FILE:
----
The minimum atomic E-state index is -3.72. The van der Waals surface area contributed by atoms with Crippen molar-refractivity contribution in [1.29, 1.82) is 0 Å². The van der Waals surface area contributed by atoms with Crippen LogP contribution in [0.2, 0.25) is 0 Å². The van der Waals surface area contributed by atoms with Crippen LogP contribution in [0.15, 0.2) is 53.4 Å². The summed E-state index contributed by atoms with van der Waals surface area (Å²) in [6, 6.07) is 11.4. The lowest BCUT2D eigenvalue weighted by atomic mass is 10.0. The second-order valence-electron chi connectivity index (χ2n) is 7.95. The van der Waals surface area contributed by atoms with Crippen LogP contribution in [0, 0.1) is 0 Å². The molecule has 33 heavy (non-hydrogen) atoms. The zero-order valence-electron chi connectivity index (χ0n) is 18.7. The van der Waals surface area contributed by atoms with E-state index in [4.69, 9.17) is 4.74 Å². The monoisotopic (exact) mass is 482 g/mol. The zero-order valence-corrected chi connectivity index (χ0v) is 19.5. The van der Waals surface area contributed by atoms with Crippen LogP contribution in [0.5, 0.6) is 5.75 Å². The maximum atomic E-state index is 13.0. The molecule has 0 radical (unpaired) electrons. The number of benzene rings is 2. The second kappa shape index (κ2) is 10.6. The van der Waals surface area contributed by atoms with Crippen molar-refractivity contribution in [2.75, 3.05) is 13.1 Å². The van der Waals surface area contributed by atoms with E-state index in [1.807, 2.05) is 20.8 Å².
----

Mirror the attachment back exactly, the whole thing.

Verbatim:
The minimum atomic E-state index is -3.72. The van der Waals surface area contributed by atoms with Crippen molar-refractivity contribution in [1.29, 1.82) is 0 Å². The van der Waals surface area contributed by atoms with Crippen LogP contribution in [0.2, 0.25) is 0 Å². The van der Waals surface area contributed by atoms with Crippen LogP contribution in [0.15, 0.2) is 53.4 Å². The summed E-state index contributed by atoms with van der Waals surface area (Å²) in [6, 6.07) is 11.4. The lowest BCUT2D eigenvalue weighted by atomic mass is 10.0. The second-order valence-electron chi connectivity index (χ2n) is 7.95. The van der Waals surface area contributed by atoms with Crippen LogP contribution in [0, 0.1) is 0 Å². The molecule has 33 heavy (non-hydrogen) atoms. The zero-order valence-electron chi connectivity index (χ0n) is 18.7. The van der Waals surface area contributed by atoms with E-state index in [4.69, 9.17) is 4.74 Å². The monoisotopic (exact) mass is 482 g/mol. The zero-order valence-corrected chi connectivity index (χ0v) is 19.5. The van der Waals surface area contributed by atoms with Crippen LogP contribution in [0.5, 0.6) is 5.75 Å². The maximum atomic E-state index is 13.0. The molecule has 0 radical (unpaired) electrons. The number of benzene rings is 2. The second kappa shape index (κ2) is 10.6. The van der Waals surface area contributed by atoms with Crippen molar-refractivity contribution in [2.75, 3.05) is 13.1 Å². The van der Waals surface area contributed by atoms with E-state index in [1.807, 2.05) is 20.8 Å².